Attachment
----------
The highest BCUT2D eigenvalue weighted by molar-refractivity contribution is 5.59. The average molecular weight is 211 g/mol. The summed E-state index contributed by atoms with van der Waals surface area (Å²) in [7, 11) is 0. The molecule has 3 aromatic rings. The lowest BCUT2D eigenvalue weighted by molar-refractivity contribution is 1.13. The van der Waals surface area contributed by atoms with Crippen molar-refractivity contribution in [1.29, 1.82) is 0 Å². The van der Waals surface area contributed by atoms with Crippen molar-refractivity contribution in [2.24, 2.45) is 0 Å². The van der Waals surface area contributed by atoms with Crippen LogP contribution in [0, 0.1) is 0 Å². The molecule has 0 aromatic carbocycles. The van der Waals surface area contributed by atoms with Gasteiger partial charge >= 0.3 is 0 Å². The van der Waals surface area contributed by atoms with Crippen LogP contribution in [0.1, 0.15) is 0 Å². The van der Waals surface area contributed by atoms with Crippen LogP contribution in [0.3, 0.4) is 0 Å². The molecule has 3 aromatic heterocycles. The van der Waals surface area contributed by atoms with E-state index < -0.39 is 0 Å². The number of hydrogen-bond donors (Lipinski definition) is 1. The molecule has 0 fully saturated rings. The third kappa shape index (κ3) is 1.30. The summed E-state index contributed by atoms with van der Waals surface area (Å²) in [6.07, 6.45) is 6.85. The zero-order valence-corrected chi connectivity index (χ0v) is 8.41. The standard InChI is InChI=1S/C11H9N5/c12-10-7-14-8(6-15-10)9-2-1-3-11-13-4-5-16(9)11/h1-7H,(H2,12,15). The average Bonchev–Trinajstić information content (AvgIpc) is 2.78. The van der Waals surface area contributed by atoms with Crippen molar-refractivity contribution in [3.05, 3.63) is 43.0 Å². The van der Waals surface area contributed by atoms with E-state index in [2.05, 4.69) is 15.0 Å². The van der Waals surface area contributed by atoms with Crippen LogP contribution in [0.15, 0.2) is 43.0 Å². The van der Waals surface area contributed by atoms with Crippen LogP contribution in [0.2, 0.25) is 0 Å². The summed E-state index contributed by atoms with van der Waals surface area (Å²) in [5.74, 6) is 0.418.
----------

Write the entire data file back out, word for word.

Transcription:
The highest BCUT2D eigenvalue weighted by molar-refractivity contribution is 5.59. The average molecular weight is 211 g/mol. The summed E-state index contributed by atoms with van der Waals surface area (Å²) in [7, 11) is 0. The molecule has 3 aromatic rings. The lowest BCUT2D eigenvalue weighted by molar-refractivity contribution is 1.13. The van der Waals surface area contributed by atoms with Crippen molar-refractivity contribution in [1.29, 1.82) is 0 Å². The van der Waals surface area contributed by atoms with Crippen molar-refractivity contribution in [2.24, 2.45) is 0 Å². The van der Waals surface area contributed by atoms with Crippen LogP contribution in [0, 0.1) is 0 Å². The molecule has 0 aromatic carbocycles. The van der Waals surface area contributed by atoms with Gasteiger partial charge >= 0.3 is 0 Å². The van der Waals surface area contributed by atoms with Crippen LogP contribution in [0.1, 0.15) is 0 Å². The van der Waals surface area contributed by atoms with Crippen LogP contribution in [0.3, 0.4) is 0 Å². The molecule has 3 aromatic heterocycles. The van der Waals surface area contributed by atoms with E-state index < -0.39 is 0 Å². The number of hydrogen-bond donors (Lipinski definition) is 1. The molecule has 0 fully saturated rings. The third kappa shape index (κ3) is 1.30. The summed E-state index contributed by atoms with van der Waals surface area (Å²) in [6.07, 6.45) is 6.85. The zero-order valence-corrected chi connectivity index (χ0v) is 8.41. The standard InChI is InChI=1S/C11H9N5/c12-10-7-14-8(6-15-10)9-2-1-3-11-13-4-5-16(9)11/h1-7H,(H2,12,15). The average Bonchev–Trinajstić information content (AvgIpc) is 2.78. The van der Waals surface area contributed by atoms with Crippen molar-refractivity contribution in [3.05, 3.63) is 43.0 Å². The van der Waals surface area contributed by atoms with E-state index in [2.05, 4.69) is 15.0 Å². The van der Waals surface area contributed by atoms with Crippen LogP contribution in [0.15, 0.2) is 43.0 Å². The van der Waals surface area contributed by atoms with Crippen LogP contribution in [0.2, 0.25) is 0 Å². The summed E-state index contributed by atoms with van der Waals surface area (Å²) in [5.74, 6) is 0.418.